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Thursday, November 14, 2013

Pens And Tools

I wanted to make my son's karate teacher a nice pen. I was thinking about what to make it out of to set it apart. He seems like the type of guy, to me, who would appreciate something simple, yet different.
I remembered that I had been wanting to turn a piece of bamboo that was given to me and thought it was quite fitting for a karate instructor.
I presented him with this pen Wednesday night before the class started, and he really liked it.
This one I done because it was a special request. It is a .45-70 shell casing done with deer antler.
Since getting it, I have been cleaning tubes out with my nifty little tool I got from Penn State. It usually does a great job. However, every now and again, I have a pen tube that simply turns out to be a mess. I can't really explain why. I think it's just that while working with CA glue, I opt to leave a mess in the tubes if I have the choice of that or getting it all over my fingers. Then it dries and has to be cleaned out. On really messy clean outs, the tools doesn't do so great. The single flute design just doesn't do the trick and I start missing my old quarter inch drill bit that I used to use before acquiring this tool.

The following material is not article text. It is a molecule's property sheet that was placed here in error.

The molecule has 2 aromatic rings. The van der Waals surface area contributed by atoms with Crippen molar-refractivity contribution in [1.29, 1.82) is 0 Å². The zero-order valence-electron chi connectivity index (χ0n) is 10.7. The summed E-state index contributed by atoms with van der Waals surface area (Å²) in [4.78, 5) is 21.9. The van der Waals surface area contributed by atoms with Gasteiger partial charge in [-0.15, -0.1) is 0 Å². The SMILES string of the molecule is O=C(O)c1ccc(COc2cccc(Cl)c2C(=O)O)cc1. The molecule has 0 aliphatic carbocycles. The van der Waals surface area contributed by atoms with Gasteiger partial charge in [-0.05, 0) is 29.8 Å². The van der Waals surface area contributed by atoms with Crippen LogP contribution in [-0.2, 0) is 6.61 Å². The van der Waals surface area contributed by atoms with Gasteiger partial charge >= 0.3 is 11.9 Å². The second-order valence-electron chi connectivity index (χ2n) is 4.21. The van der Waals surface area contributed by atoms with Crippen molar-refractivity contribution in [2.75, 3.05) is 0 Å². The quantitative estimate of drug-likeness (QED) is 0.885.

That old drill bit I had taken a sander to and had it so it just slipped into a seven millimeter tube. It done the job good.
So I started thinking. Why couldn't I use my old drill bit on these extra messy situations? All I had to do was go pull it out of the drawer I had thrown it in and go back to using it. However, I'd also gotten a little spoiled having a comfortable handle on this tool. It is so much better than grabbing the drill bit with a pair of channel locks like I used to.
So there was only one answer to this problem.
As much as I liked the oak burl handle on my other tool, I did not have another piece that was not too good, in my opinion, to be used as a tool handle. So while looking for a good piece of wood for a handle, I remembered a left over piece I had from butchering up a block of rose wood for bowls. It was a short piece with the grain running across it instead of the length of it. This tool will not be subjected to a lot of prying force though, so it would work well for this application and look nice too.
So now I have more options when it comes to cleaning out those tubes.
Untill next time, happy turning!

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